Methods for localizing and quantifying radionuclide sources and deposition using in situ gamma spectrometry: Critical review of the peak-to-valley method based on experimental studies and applications in Georgia and Japan

Research output: ThesisDoctoral Thesis (compilation)

Abstract

This thesis describes investigations made on mobile and stationary gamma

spectrometry made both under laboratory conditions and in situ. The objective has

been to identify and quantify radionuclides in the form of point sources,

contamination and widespread deposition in situations where the measurement

geometry is not known beforehand. Both scintillators and semiconductor detectors of

similar size were tested in a backpack configuration in the vicinity of an unmapped

underground waste storage in the Republic of Georgia. The results showed that a high

efficiency HPGe detector (>100% relative efficiency) was the best choice with respect

to sensitivity compared to LaBr3(Ce) and NaI(Tl) detectors. It was also the most

cumbersome system of them all in terms of field operability due to the liquid

nitrogen. The evaluation method of plotting the full energy peak count rate on maps

worked well, especially when assessment of the maps was made offline by an external

base support, which speeded up the field work significantly. A large part of the thesis

has been focused on evaluating and using the so-called peak-to-valley method (PTV

method). Measurements and simulations to investigate components in the pulse

height distribution contributing to the PTV ratio have been done both in a laboratory

and outdoors in a controlled radiation environment as well as in situ. The PTV

studies have been focused on investigating how well the method works for

quantification of 137Cs, with the aim of either finding a reliable point source depth, or

a factor to correct the estimated surface equivalent mean deposition in situ,

compensating for the shielding effects brought on by the ground penetration of 137Cs.

In order to better understand the scatter processes of 137Cs photons in the air, ground

and the surrounding material of the detector, simulations in MCNP5 and

measurements have been performed in various configurations.

The simulations and measurements performed with a well-characterized HPGe

detector in a low gamma background room, revealed a 25% difference in full energy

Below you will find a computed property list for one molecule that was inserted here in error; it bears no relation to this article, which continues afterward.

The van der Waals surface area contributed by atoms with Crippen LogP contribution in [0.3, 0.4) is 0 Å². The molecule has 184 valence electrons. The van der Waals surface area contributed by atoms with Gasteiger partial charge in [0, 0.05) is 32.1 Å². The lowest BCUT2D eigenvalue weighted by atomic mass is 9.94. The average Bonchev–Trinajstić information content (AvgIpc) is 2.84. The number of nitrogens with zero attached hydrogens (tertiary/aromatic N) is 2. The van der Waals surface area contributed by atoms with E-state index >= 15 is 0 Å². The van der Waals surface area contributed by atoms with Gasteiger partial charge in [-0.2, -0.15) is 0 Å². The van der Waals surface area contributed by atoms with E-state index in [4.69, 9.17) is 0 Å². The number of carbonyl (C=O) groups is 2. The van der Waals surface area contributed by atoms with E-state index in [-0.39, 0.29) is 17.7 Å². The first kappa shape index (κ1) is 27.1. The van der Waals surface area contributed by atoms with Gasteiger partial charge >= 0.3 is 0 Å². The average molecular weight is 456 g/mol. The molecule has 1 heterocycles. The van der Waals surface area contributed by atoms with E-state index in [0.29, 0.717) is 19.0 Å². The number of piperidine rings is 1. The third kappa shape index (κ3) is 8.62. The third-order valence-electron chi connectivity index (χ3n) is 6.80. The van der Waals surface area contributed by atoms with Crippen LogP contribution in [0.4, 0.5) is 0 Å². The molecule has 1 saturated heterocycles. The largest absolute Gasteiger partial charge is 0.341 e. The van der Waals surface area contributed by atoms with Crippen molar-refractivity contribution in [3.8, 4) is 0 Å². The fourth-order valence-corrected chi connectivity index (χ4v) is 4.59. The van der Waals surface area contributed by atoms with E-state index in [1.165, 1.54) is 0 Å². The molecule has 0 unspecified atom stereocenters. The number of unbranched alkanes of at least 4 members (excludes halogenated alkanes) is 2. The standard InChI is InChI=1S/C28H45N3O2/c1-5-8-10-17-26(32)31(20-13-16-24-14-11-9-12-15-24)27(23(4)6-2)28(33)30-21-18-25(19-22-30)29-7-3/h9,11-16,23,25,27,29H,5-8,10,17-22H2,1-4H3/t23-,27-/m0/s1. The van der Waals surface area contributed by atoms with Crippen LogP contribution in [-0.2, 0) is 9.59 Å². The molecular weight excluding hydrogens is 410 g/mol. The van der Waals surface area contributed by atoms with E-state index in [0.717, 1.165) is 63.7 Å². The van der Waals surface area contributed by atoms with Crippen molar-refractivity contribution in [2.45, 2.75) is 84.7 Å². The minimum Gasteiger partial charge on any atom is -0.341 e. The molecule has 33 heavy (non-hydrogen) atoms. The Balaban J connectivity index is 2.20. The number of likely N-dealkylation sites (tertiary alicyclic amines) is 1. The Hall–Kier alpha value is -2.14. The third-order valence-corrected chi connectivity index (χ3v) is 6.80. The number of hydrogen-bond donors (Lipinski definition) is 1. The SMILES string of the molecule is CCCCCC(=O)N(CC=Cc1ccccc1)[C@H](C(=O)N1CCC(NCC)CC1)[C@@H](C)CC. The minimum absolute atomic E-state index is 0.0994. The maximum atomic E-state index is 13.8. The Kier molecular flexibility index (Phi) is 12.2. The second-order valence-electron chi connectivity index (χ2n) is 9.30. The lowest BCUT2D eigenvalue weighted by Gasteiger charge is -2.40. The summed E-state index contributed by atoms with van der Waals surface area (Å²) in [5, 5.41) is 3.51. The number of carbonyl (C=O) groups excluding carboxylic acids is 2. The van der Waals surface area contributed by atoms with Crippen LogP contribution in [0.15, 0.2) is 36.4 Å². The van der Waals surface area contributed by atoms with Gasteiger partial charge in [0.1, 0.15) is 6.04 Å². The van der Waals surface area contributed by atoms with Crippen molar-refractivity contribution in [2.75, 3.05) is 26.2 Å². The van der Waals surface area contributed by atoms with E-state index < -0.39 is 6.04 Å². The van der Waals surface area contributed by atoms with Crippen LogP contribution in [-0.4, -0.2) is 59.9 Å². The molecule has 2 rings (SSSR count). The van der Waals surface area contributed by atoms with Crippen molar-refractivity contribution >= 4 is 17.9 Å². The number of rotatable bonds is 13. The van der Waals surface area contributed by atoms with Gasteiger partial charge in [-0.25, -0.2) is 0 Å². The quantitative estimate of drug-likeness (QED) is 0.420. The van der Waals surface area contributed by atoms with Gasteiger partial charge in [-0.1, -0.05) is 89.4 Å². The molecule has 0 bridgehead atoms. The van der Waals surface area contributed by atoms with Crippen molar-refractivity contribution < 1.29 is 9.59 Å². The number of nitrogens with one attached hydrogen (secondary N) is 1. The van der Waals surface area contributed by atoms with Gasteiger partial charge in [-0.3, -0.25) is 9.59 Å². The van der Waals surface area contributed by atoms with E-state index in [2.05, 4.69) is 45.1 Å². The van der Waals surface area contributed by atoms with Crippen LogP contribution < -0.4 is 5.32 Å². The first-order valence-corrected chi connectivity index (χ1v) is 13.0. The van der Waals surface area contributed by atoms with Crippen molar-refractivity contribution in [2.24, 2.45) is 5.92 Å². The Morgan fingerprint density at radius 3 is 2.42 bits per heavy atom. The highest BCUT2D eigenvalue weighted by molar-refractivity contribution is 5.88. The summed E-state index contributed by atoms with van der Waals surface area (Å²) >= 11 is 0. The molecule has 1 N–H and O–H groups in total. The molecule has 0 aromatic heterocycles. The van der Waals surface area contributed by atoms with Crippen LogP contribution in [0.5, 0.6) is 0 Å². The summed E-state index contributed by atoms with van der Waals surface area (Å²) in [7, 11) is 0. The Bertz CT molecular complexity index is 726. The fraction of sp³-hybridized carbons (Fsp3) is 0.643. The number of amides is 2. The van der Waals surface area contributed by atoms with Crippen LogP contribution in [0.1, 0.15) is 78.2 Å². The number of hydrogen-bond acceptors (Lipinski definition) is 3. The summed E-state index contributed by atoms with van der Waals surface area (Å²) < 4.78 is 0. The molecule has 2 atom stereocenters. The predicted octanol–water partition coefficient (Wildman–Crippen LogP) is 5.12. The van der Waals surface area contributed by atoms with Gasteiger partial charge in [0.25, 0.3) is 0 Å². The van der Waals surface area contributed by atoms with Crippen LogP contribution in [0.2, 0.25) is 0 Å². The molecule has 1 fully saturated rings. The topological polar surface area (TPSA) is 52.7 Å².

peak efficiency between simulation and measurement for 662 keV photons from

137Cs. The inner components of a detector appeared to have significant impact on

agreement between simulation and measurement and components contributing to

this impact were identified.

Regarding the PTV ratio three HPGe detectors were compared with respect to their

angular PTV ratio response, to prepare for a sensitive approach on estimating

deposition penetration depth of 137Cs in situ. Detectors of sizes ranging from 18% to

123% in relative efficiency showed similar PTV ratios for incident angles between 0°

and 90° when using a 30 keV valley interval. The point source measurements showed

that a field of view of about 3 m in radius was a good choice presenting the possibility

to resolve whether the deposition is on the ground surface or has penetrated beneath

the surface.

When the detector systems were brought to the fallout areas outside Fukushima

Daiichi in Japan the evaluation of the 137Cs PTV ratios showed perturbation, which

was ascribed the presence of 134Cs. The laboratory investigations of this perturbation

showed a significant disturbance down to a 134Cs:137Cs ratio in the deposition of

1:100. To follow up on earlier results indicating an improvement in the reliability of

the PTV ratio for both 137Cs and 134Cs, a collimator was applied at the in situ

measurement locations in the Fukushima Daiichi region. The collimation increased

the PTV ratio significantly for 134Cs but not so for 137Cs when both radionuclides

were present. This indicated that the 134Cs PTV ratio should be used instead of that

for 137Cs the first decade after an accident where both cesium radionuclides are

released. If no 134Cs is present the collimator will successfully improve the 137Cs PTV

ratio due to the advantages of limiting incident angles to those close to the detector.

Details

Authors
  • Karl Östlund
Organisations
Research areas and keywords

Subject classification (UKÄ) – MANDATORY

  • Natural Sciences

Keywords

Original languageEnglish
QualificationDoctor
Awarding Institution
Supervisors/Assistant supervisor
Award date2017 Jun 1
Place of PublicationLund
Publisher
  • Lund University, Faculty of Science
Print ISBNs978-91-7753-240-8
Publication statusPublished - 2017
Publication categoryResearch

Bibliographic note

Defence details Date: 2017-06-01 Time: 09:00 Place: Room 2005-7, Medical Radiation Physics, Inga-Marie Nilssons gata 49, Malmö External reviewer Name: Sanderson, David C.W. Title: Professor Affiliation: Scottish Universities Environmental Research Centre, University of Glasgow, Scotland ---

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